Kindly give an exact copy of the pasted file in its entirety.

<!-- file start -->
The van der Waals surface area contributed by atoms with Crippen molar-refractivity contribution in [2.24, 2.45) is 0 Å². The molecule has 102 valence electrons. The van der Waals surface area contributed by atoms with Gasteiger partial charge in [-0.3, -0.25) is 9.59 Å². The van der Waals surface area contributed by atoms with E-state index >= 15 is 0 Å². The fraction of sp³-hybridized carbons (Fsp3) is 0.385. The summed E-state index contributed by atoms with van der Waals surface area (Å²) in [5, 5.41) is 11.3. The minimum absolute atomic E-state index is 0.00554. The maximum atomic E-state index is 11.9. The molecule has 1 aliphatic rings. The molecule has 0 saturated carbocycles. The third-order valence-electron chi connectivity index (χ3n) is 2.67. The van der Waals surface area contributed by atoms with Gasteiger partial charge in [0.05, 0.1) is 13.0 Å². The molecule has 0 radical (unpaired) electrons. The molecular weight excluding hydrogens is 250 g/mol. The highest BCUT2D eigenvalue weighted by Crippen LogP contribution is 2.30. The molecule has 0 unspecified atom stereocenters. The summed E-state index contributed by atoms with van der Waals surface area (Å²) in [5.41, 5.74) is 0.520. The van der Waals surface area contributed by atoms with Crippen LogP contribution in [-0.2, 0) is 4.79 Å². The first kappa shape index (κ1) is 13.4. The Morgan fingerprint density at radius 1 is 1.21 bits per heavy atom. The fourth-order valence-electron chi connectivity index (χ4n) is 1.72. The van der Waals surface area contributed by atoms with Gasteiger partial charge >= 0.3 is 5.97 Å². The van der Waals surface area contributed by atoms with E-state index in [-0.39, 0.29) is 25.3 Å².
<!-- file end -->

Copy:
The van der Waals surface area contributed by atoms with Crippen molar-refractivity contribution in [2.24, 2.45) is 0 Å². The molecule has 102 valence electrons. The van der Waals surface area contributed by atoms with Gasteiger partial charge in [-0.3, -0.25) is 9.59 Å². The van der Waals surface area contributed by atoms with E-state index >= 15 is 0 Å². The fraction of sp³-hybridized carbons (Fsp3) is 0.385. The summed E-state index contributed by atoms with van der Waals surface area (Å²) in [5, 5.41) is 11.3. The minimum absolute atomic E-state index is 0.00554. The maximum atomic E-state index is 11.9. The molecule has 1 aliphatic rings. The molecule has 0 saturated carbocycles. The third-order valence-electron chi connectivity index (χ3n) is 2.67. The van der Waals surface area contributed by atoms with Gasteiger partial charge in [0.05, 0.1) is 13.0 Å². The molecule has 0 radical (unpaired) electrons. The molecular weight excluding hydrogens is 250 g/mol. The highest BCUT2D eigenvalue weighted by Crippen LogP contribution is 2.30. The molecule has 0 unspecified atom stereocenters. The summed E-state index contributed by atoms with van der Waals surface area (Å²) in [5.41, 5.74) is 0.520. The van der Waals surface area contributed by atoms with Crippen LogP contribution in [-0.2, 0) is 4.79 Å². The first kappa shape index (κ1) is 13.4. The Morgan fingerprint density at radius 1 is 1.21 bits per heavy atom. The fourth-order valence-electron chi connectivity index (χ4n) is 1.72. The van der Waals surface area contributed by atoms with Gasteiger partial charge >= 0.3 is 5.97 Å². The van der Waals surface area contributed by atoms with E-state index in [-0.39, 0.29) is 25.3 Å².